Preckwinkle gives unions 30 days to help her craft pension reform legislation
BY LISA DONOVAN Cook County Reporter firstname.lastname@example.org February 7, 2013 8:38PM
Cook County Board President Toni Preckwinkle spoke to the West Suburban Chamber of Commerce and Industry Monday. | Jon Langham~for Sun-Times Media
Updated: March 10, 2013 6:41AM
Cook County Board President Toni Preckwinkle got down to brass tacks with labor leaders Thursday, setting a 30-day deadline for unions and county officials to help her craft legislation aimed at cleaning up the pension mess.
Preckwinkle and Chicago Federation of Labor President Jorge Ramirez, were among roughly 20 union and county leaders in the meeting, and both stressed no “ultimatum” was given.
“This is a mutual problem — there’s no need for tough talk,” Preckwinkle told the Sun-Times. “We’re trying to work together to solve this.”
“I emphasized this has to be shared sacrifice,” Preckwinkle said. “I told them we can’t wait any longer.”
She also told them what she had in mind: raising employee contributions and the county’s matching dollars for pensions; phasing-in an increase to the retirement age and guaranteeing retiree healthcare benefits, but capping cost increases.
The goal is to get an agreement that can be taken to the Illinois General Assembly in time for this year’s regular session.
Because the pension code is part of state law any proposed changes to the county’s pension system would have to be approved by the Illinois Legislature, officials say.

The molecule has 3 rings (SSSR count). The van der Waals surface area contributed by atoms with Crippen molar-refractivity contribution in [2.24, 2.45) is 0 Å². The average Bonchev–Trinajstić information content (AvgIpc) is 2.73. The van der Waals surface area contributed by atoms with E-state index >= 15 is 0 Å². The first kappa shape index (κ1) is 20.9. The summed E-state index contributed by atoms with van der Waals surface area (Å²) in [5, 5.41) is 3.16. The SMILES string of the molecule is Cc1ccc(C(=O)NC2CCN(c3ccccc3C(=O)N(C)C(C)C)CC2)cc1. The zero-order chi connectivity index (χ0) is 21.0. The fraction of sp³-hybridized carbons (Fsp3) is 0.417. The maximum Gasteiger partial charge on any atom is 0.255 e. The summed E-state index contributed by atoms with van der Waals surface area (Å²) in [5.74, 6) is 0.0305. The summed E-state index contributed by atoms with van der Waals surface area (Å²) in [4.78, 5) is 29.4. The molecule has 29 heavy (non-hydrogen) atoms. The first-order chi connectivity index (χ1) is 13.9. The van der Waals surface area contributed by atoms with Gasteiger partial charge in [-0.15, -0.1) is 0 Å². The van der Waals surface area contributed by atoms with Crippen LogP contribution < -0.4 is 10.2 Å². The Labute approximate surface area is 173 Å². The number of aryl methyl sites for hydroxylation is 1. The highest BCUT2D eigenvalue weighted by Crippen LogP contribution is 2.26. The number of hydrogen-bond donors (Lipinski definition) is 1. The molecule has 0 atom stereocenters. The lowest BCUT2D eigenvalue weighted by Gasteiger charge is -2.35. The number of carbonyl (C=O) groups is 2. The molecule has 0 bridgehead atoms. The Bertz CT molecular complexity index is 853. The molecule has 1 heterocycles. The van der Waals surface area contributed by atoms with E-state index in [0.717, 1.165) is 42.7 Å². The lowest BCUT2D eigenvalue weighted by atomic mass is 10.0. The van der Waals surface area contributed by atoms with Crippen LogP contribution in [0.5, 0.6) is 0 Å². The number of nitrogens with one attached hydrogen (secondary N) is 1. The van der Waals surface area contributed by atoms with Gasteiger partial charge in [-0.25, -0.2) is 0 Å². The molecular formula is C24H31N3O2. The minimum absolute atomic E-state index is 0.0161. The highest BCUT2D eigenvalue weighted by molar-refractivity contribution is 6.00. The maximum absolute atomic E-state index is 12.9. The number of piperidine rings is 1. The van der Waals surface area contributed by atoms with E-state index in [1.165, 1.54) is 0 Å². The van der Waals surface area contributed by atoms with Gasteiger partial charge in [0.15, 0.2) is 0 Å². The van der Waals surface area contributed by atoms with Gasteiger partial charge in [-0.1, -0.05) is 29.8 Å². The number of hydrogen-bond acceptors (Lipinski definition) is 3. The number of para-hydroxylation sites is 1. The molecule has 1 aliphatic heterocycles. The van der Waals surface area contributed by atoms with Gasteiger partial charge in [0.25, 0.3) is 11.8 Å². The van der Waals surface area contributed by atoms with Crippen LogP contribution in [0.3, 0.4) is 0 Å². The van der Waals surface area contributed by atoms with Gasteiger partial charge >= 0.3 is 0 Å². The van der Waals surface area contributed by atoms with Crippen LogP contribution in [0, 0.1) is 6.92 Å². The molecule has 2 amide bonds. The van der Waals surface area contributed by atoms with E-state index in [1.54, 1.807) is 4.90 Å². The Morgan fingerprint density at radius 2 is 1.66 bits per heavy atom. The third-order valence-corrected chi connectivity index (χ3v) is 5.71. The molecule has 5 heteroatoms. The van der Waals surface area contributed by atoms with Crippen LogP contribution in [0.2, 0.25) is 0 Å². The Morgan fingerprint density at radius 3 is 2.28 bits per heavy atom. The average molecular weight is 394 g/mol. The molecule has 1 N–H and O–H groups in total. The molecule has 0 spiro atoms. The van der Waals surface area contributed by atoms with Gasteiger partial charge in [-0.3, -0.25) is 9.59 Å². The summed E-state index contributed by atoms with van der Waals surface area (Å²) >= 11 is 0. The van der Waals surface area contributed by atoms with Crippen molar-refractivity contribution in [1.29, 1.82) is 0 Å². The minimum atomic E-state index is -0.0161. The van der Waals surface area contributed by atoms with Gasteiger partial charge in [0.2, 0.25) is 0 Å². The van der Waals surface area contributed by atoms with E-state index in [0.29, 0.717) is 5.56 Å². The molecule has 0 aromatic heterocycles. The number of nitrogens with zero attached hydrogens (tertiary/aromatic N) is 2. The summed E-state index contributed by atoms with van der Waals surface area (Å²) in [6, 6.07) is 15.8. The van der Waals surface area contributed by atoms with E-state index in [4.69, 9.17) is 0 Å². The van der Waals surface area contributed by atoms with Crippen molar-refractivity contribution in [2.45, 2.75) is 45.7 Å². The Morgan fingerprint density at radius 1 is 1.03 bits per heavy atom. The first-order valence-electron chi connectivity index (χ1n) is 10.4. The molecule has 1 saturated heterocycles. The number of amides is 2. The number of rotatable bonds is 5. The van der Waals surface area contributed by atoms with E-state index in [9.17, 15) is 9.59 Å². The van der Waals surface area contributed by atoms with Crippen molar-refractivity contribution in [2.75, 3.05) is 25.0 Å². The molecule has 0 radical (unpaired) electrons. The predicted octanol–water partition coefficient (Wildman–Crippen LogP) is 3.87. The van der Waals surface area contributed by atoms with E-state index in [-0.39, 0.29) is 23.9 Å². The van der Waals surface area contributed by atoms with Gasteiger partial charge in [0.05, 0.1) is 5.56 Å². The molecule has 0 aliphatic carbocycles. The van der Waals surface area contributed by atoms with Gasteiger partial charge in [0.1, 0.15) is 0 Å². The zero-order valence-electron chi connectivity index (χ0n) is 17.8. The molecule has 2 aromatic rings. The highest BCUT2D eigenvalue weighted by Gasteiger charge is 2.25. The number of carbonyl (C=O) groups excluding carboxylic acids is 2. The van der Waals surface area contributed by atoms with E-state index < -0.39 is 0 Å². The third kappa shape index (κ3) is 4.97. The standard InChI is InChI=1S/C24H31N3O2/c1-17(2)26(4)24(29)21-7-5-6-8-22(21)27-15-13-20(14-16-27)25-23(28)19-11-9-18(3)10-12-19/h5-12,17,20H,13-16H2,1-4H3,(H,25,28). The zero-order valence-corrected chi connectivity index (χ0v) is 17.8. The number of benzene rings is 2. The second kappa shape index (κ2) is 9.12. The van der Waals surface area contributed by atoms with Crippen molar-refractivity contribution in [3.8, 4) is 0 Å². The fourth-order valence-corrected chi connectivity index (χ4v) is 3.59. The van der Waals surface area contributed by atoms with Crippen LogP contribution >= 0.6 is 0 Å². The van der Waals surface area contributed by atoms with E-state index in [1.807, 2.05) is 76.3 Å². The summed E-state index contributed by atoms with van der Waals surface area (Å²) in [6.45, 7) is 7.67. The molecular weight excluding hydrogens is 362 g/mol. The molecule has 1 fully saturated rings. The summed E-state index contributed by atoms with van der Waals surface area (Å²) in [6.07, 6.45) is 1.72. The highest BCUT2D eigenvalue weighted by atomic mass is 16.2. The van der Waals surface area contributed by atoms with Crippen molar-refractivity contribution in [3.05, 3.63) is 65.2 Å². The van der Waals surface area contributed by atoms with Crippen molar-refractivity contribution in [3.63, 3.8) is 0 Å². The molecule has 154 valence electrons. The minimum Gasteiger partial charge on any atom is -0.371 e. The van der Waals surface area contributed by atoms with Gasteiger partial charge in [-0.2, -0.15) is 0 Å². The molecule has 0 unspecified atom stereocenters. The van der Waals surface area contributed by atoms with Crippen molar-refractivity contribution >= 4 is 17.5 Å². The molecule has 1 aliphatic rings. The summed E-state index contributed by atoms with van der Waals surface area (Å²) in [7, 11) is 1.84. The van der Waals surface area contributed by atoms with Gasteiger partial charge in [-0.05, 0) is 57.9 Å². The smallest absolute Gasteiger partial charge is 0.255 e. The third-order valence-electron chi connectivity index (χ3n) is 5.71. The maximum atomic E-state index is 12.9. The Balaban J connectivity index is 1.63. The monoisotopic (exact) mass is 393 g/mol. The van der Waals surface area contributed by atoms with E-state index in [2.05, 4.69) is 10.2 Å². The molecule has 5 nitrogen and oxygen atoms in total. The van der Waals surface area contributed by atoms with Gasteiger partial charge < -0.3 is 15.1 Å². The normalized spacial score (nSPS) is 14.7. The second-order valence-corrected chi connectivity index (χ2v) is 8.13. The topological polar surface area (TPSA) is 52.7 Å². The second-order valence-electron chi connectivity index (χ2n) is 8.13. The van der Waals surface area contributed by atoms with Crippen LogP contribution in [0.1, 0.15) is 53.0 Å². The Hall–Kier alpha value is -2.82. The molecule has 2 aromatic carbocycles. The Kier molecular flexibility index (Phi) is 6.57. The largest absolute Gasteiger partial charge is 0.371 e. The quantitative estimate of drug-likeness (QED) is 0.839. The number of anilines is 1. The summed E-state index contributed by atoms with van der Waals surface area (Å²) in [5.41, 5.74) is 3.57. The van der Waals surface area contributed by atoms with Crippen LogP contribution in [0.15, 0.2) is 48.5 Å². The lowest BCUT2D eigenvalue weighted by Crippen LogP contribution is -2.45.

In a phone interview after the meeting at the Chicago Federation of Labor’s headquarters downtown, Ramirez said: “This wasn’t perceived or presented as an ultimatum. She said she’d like to get something in 30 days, but it wasn’t ‘30 days – or else.’”
Unfunded government pensions has become part of the national conversation.
Right now, Cook County’s pension is 57 percent funded, with $5.8 billion in unfunded liabilities.
“We’ll be bankrupt by 2038,” Cook County Commissioner Bridget Gainer, a North Side Democrat, said as she rattled off the statistics. Gainer, who heads the county board’s pension committee, said the stock market crash and early retirement plans have drawn down the pension well in Cook County.
“At the end of the day — we’re sitting around saying ‘how should we come to a conclusion?’ We need to be fair to the workers, and we need to be fair to the taxpayers.”